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Karin And David’s Leadership Articles

Frustrated that they “just don’t get it?” You have a chance to lead and overcome a failure to communicate.

Nearly every leader we’ve ever worked with feels it. Those moments where the thread of understanding seems to unravel, leaving you feeling exasperated and silently screaming “Don’t they understand?” (or sometimes not so silently). At their core, these moments of frustration are an opportunity to lead and solve an all-too-common problem: failure to communicate.

Turning Frustration into Opportunity

When you find yourself frustrated, asking, “Don’t they understand? Doesn’t my boss get it? Doesn’t that senior leader know what impact they’re having here?” or, “Doesn’t the team understand why we’re doing what we’re doing?” – the answer is almost always “No, they don’t get it. They don’t fully understand.”

The alternative is that they understand–they’re fully aware of the situation and the consequences of their decisions—and they made their choice, anyway. Sometimes this happens. But you don’t want to assume that you’ve got the full picture—or that they do. Those assumptions are often at the core of our failure to communicate well with one another.

In those moments, it’s worth your effort to understand your leaders’ or your team’s decision-making if you can. You may gain a strategic insight, a longer-term focus than you had. Or you may find a problem you didn’t know about. You might discover your leaders or your team have a very different set of values and you should start planning a change.

But most often, when you feel frustrated and ask, “Don’t they get it?” The answer is “no, they don’t.”

As a leader, manager, and team member, you stand at a crossroads every time this question arises. The path you take will either lead to more frustration or to better collaboration.

When You Experience a Failure to Communicate

Imagine a senior leader shifts a process without input from you or your team. It’s easy to feel overlooked and to wonder, “How could they not see the full picture?” And if you want to be a “team player” you might feel like you must just say “yes” and add it to the long list of impossible tasks you already face.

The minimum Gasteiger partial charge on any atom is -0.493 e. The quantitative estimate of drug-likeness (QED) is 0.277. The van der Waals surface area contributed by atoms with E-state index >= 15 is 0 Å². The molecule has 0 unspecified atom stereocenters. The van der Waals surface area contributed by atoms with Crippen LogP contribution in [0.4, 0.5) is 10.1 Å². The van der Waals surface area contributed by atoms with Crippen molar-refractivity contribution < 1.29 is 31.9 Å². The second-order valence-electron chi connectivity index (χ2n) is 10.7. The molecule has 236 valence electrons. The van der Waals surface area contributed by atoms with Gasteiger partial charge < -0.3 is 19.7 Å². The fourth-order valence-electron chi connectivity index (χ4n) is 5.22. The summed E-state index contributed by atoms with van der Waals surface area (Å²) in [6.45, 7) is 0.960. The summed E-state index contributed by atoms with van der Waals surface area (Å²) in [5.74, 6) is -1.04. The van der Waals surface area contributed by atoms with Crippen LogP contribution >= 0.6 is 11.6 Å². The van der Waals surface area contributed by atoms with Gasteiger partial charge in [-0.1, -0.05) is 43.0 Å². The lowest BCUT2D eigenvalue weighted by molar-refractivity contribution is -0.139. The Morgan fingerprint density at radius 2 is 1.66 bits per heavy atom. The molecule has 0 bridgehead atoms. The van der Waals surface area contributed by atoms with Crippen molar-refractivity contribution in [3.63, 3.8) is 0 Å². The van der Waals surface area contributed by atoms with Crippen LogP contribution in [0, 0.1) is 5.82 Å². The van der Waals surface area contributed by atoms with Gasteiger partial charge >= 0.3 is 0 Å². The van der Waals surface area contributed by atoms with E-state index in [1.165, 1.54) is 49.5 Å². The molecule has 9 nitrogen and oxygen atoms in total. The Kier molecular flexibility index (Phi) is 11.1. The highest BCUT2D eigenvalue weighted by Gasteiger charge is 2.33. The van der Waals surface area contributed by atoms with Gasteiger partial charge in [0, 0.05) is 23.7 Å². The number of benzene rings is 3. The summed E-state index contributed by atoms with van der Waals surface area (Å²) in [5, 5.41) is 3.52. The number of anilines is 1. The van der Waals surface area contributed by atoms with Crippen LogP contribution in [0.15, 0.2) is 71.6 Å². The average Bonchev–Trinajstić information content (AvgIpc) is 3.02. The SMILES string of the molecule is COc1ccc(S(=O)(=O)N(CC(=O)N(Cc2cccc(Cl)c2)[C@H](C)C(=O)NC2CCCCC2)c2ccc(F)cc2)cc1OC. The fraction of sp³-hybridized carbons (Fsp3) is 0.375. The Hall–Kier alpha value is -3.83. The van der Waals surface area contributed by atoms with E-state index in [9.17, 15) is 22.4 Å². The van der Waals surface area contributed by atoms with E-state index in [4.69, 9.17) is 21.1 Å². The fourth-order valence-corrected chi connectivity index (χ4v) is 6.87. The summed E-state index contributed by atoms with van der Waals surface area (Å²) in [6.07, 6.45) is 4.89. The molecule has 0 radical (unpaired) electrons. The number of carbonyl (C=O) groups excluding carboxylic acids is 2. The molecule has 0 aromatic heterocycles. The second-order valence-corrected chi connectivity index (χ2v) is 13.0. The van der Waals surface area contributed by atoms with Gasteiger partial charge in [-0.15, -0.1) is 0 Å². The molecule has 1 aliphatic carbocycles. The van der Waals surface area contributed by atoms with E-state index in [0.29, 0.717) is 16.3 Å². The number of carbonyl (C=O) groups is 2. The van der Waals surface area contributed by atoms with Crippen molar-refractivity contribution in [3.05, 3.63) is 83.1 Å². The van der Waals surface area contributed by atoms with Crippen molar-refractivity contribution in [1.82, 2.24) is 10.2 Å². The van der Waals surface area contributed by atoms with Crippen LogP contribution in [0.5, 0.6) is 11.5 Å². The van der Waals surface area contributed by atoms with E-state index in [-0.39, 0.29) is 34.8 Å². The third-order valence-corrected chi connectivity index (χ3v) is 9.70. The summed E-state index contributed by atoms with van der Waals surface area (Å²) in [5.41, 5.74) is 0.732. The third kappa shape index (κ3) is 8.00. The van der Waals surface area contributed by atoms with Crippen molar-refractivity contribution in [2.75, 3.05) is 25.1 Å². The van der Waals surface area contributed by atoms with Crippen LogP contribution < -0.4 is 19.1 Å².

But that’s not quite true. You still have an opportunity (and responsibility) to say something. To ask questions, understand the goals, and help your leaders understand the realities confronting your team.

When change cascades and frustration mounts, remember that silence solves nothing. Start the conversation. You have information they need. Share the trade-offs and consequences of decisions. If additional hours, resources, or shifts in priority are necessary, voice it.

You might phrase it in terms of a current choice. For example, “As we incorporate this change, here are the opportunities we have. We can adjust our KPIs for the next several weeks to accommodate the new process and time it will take to adapt it. Or we can resource differently—perhaps add people. Or we can do extra hours or overtime.”

When you have the option of more hours or intense effort, you want to voice that. It’s not a choice you can make too often before people burn out, leave, or quality suffers. So don’t assume it’s the only answer. It is a choice among others.

Your insights are the missing puzzle pieces that can complete the bigger picture for those who may not see it fully.

Own Your Leadership

Leadership isn’t about quiet compliance; it’s about courageous conversations. By communicating effectively, you’re not just passing along information; you’re advocating for your team, your customer, and for the success of the project.

Being a team player doesn’t mean saying “yes” at the cost of your team’s well-being. It means taking a stance, proposing solutions, and being the buffer that absorbs shockwaves from above, not merely a conduit for them. When you lay out the implications of decisions and suggest alternatives, you do more than share information—you guide it.

What if the response is an unreasonable expectation of overworking your team indefinitely? Then you, as a leader, are at a juncture to advocate for sustainability, to signal that while the crisis may call for short-term sacrifices, the ‘normal’ must always respect human limits.